For me, the audience’s primary role is to witness, a position I understand as being dynamic in terms of the production of a performance’s images and meanings. This role does not preclude audience members from actively claiming agency in determining their perspective and inﬂuencing the experiential conditions of the performance. It neither requires nor excludes the possibility of direct interactivity between performer and audience. Signiﬁcantly, it is not a role that challenges audience members to intervene, or to shoulder responsibility for my actions as the performer.
What I offer the audience-as-witness is an opportunity to experience a particular situation and to share in a collective production of meaning. Reciprocally, being witnessed inspires in me a sense of moral obligation. In designating a particular interval of my life as public performance, I take on the responsibility of being witnessed. This position is always charged, and for me, it comes with a profound sense of duty to approach the task at hand with honesty, humility and integrity, even during the times when there are no witnesses physically present. In performances of long duration – my usual preferred form – I almost inevitably encounter a state of doubt, a point where I lose conﬁdence in the task that I have set for myself, and I cannot conceive how it could be possible for me to continue. In these moments, it is the physical or potential presence of the audience that inspires the will to persevere. It is as if being witnessed strips my personality bare, until the only recourse left to me is to ﬁnd whatever action I can still perform faithfully; in other words, to ﬁnd an action in which I have faith.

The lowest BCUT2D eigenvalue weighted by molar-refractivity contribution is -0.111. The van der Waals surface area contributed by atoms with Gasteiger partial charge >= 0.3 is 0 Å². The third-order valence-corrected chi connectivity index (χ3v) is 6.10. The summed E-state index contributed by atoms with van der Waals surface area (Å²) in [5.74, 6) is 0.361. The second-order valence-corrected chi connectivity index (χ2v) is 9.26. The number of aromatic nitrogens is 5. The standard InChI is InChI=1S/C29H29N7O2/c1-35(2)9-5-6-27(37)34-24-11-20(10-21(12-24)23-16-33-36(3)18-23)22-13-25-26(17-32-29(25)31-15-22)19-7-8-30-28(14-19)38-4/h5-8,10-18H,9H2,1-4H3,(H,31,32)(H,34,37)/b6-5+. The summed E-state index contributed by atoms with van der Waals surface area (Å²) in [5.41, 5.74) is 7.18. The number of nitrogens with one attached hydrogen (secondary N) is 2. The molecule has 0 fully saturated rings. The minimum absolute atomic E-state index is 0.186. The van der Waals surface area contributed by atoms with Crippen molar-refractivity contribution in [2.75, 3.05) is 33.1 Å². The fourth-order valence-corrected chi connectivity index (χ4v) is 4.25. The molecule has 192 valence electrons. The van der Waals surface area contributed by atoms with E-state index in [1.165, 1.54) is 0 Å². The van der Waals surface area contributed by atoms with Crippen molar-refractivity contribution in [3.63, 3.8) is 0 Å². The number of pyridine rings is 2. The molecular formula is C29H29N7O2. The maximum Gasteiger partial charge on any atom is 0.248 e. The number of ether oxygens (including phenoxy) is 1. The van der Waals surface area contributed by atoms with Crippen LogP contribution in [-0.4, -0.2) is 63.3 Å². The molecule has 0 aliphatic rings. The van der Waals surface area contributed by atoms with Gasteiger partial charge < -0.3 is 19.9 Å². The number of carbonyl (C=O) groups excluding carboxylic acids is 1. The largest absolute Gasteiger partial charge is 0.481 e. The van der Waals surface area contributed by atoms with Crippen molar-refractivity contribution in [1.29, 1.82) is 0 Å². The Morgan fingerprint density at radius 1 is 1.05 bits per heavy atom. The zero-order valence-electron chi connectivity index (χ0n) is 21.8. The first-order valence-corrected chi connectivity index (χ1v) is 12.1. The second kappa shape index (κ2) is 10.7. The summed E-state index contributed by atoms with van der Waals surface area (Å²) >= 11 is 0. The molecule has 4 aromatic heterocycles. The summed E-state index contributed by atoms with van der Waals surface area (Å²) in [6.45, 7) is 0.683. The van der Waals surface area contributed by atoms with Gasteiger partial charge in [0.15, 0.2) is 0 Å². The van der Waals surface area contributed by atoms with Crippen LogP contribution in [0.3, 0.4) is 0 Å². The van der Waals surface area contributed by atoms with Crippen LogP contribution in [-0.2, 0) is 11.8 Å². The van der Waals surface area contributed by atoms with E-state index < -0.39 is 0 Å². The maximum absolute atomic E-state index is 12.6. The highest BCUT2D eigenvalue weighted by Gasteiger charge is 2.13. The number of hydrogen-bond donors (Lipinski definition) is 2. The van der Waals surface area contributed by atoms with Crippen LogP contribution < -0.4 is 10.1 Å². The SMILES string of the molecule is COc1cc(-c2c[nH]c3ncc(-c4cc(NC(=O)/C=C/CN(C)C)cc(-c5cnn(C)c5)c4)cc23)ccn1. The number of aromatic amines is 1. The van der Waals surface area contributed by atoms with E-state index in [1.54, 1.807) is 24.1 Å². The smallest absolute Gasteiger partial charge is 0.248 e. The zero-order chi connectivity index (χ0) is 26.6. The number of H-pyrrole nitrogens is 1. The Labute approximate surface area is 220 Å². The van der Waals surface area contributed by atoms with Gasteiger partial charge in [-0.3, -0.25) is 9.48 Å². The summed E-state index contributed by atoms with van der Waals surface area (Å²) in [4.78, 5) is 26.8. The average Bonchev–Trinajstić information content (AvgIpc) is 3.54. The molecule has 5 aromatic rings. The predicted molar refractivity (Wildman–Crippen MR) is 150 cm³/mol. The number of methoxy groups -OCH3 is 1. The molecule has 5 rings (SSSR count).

My performances often deal with personal and social traumas, which are evoked through inquiries that appear to test bodily limitations. I seek images that suggest ways of relieving trauma without reliving it. How can we begin to address trauma without replicating it? What can alleviate the suffering associated with loss? How do we come to terms with the death of those we love? What can grief teach us? Trauma is an area of research that demands particular caution in considering how the subject matter, and the way it is presented, might affect an audience. In creating situations through images that engage my own body in a live, responsive process, I often ﬁnd myself in a situation where I take on the role of the witnessed. In this dynamic, one is frequently tempted to seek catharsis by replicating, constructing or confronting images of abjection. I believe, however, that such an approach usually generates more trauma than it relieves. As a core value, I do not wish to cause or contribute to suffering. I do not wish to cause the audience to suffer, and I do not want the audience members’ responses to the images they experience to be dominated by the singular thought that they are images of suffering.